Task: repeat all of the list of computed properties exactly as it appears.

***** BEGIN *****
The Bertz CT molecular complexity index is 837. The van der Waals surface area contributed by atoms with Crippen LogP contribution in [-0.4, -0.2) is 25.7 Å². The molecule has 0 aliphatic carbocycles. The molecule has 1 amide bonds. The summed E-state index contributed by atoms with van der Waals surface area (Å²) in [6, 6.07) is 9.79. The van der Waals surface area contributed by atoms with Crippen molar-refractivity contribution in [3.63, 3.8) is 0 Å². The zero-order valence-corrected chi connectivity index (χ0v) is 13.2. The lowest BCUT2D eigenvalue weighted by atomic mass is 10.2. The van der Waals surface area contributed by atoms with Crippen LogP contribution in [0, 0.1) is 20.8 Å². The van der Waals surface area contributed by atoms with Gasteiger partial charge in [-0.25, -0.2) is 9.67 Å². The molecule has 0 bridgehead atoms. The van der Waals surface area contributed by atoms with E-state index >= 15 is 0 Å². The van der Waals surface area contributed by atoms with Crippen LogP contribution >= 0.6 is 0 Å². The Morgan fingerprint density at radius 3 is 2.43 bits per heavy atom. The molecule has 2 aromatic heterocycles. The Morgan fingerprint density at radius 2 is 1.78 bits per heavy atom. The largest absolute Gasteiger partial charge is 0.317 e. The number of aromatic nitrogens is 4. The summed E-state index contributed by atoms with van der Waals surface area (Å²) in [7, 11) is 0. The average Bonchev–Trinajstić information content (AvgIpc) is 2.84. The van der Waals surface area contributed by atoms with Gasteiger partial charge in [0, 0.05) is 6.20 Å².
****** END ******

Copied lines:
The Bertz CT molecular complexity index is 837. The van der Waals surface area contributed by atoms with Crippen LogP contribution in [-0.4, -0.2) is 25.7 Å². The molecule has 0 aliphatic carbocycles. The molecule has 1 amide bonds. The summed E-state index contributed by atoms with van der Waals surface area (Å²) in [6, 6.07) is 9.79. The van der Waals surface area contributed by atoms with Crippen molar-refractivity contribution in [3.63, 3.8) is 0 Å². The zero-order valence-corrected chi connectivity index (χ0v) is 13.2. The lowest BCUT2D eigenvalue weighted by atomic mass is 10.2. The van der Waals surface area contributed by atoms with Crippen LogP contribution in [0, 0.1) is 20.8 Å². The van der Waals surface area contributed by atoms with Gasteiger partial charge in [-0.25, -0.2) is 9.67 Å². The molecule has 0 bridgehead atoms. The van der Waals surface area contributed by atoms with E-state index >= 15 is 0 Å². The van der Waals surface area contributed by atoms with Crippen LogP contribution >= 0.6 is 0 Å². The Morgan fingerprint density at radius 3 is 2.43 bits per heavy atom. The molecule has 2 aromatic heterocycles. The Morgan fingerprint density at radius 2 is 1.78 bits per heavy atom. The largest absolute Gasteiger partial charge is 0.317 e. The number of aromatic nitrogens is 4. The summed E-state index contributed by atoms with van der Waals surface area (Å²) in [7, 11) is 0. The average Bonchev–Trinajstić information content (AvgIpc) is 2.84. The van der Waals surface area contributed by atoms with Gasteiger partial charge in [0, 0.05) is 6.20 Å².